Tuesday, June 15, 2004
There was a time when Jamie Masefield was playing in 5 different bands on a number of different instruments and free lancing gigs across New England. But in none of these experiences was he getting to play jazz on the mandolin. In 1993, he began booking one night a month at a non-profit coffeehouse in Burlington called The Last Elm Cafe, a move that put his vision on the map. The name, "the Jazz Mandolin Project" began as a personal title toward a goal toward which he would focus all his energy. Masefield put his Project on hold just long enough to grant lawrence.com this interview:
lawrence.com: Have you guys played in Lawrence before?
Jamie Masefield: Oh yeah, many times. In fact, Lawrence is one of my favorite places in the country to play.
We've always had great gigs there. It's been a consistently positive place for us to play. We've played - the first time I played there could have been about eight years ago at the Jazzhaus, and since then we've played The Bottleneck, and the Granada, and Liberty Hall, and all the gigs have always been great, I don't know why.
We're spectacular people.
The people seem to appreciate it so much that you've come to play in that place ...
- Saturday, April 10, 2004, 9 p.m.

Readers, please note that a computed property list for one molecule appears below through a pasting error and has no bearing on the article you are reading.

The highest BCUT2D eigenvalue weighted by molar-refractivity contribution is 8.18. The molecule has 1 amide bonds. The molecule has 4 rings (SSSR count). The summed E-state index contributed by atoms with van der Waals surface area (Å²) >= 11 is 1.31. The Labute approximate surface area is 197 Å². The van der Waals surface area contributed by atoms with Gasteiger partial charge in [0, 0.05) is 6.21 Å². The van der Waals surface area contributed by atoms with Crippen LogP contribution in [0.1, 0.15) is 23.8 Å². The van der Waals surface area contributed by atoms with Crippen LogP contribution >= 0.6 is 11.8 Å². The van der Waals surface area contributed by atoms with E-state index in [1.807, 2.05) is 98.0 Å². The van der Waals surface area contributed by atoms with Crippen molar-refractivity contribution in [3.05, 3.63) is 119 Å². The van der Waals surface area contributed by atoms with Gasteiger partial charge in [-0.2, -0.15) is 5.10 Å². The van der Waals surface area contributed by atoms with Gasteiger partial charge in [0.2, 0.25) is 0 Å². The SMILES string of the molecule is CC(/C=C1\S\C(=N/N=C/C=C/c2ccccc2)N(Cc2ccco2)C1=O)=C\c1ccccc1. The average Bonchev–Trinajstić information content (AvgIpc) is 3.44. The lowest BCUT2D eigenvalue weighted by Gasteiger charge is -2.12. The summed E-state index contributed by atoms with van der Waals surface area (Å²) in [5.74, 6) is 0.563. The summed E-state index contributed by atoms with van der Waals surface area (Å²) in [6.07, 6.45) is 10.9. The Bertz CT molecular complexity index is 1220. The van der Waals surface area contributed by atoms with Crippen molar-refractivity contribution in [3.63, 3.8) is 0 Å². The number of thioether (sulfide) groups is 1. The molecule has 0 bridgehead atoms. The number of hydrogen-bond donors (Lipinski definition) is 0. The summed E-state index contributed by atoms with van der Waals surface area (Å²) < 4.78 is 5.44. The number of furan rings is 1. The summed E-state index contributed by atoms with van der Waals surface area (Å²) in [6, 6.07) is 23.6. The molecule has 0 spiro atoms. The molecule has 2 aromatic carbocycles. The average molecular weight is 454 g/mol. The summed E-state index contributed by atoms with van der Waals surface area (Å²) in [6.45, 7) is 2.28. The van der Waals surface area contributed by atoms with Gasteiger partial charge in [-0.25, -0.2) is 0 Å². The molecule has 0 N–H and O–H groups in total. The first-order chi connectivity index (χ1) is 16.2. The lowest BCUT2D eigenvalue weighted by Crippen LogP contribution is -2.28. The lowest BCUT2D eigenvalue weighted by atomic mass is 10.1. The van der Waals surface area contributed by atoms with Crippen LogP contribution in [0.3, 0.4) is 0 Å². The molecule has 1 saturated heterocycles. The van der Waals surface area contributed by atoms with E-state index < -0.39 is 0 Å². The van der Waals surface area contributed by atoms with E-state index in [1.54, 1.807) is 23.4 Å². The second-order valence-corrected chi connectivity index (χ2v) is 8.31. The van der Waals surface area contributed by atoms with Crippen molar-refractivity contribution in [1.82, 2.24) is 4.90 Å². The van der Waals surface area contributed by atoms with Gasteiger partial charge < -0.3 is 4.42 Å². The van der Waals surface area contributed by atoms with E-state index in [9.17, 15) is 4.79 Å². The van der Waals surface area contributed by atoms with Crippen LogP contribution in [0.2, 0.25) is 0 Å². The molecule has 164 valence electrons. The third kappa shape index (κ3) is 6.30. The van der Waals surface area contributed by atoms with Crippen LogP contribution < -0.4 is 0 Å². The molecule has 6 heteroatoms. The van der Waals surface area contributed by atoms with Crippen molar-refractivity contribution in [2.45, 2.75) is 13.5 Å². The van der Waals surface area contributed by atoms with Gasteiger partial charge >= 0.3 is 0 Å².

- Grand Emporium, 3832 Main, Kansas City, MO
- 21+ / $12 - $14
Before you founded JMP, you were a multi-instrumentalist in several bands. What made you decided to concentrate on mandolin?
Well, I started playing music on the tenor banjo, which is tuned similar to the mandolin, and I had been playing a lot of traditional New Orleans jazz and a lot of historic jazz. But what I was really hankering to do while I was in college was to also get something going - a more contemporary thing. And I wanted to try to write my own material and get a show on nationally. And the mandolin was the instrument I felt I could do something contemporary with, and it was at that time that I started listening to the modern jazz guitar players like Jim Hall and John Scofield, Pat Metheny, Mike Stern, Bill Frisell. And when I heard those guys it really turned on a light bulb in my head, and it made my wonder what I might be able to do in a similar vein on the mandolin. So that was how the whole concept of the Jazz Mandolin Project really got going, was that interest in the modern jazz approach.
Do you ever regret putting so much focus on the mandolin? Do you ever think, "This song could really use some guitar"?
Well, the fact is that I don't play guitar. It's really just a situation where I'm playing the instruments that I know how to play. The mandolin is a violin family tuning. It's totally different than a guitar tuning, so this was my only choice.
Have you ever brought a guitar player in?
No, never. And that's really part of the mindset. There's so many - just about every band has a guitar in it, and I guess that's part of the challenge is to do something that's different. And so I have been influenced by guitar players, I'm trying to do something in the mandolin vein, and obviously not in the guitar vein.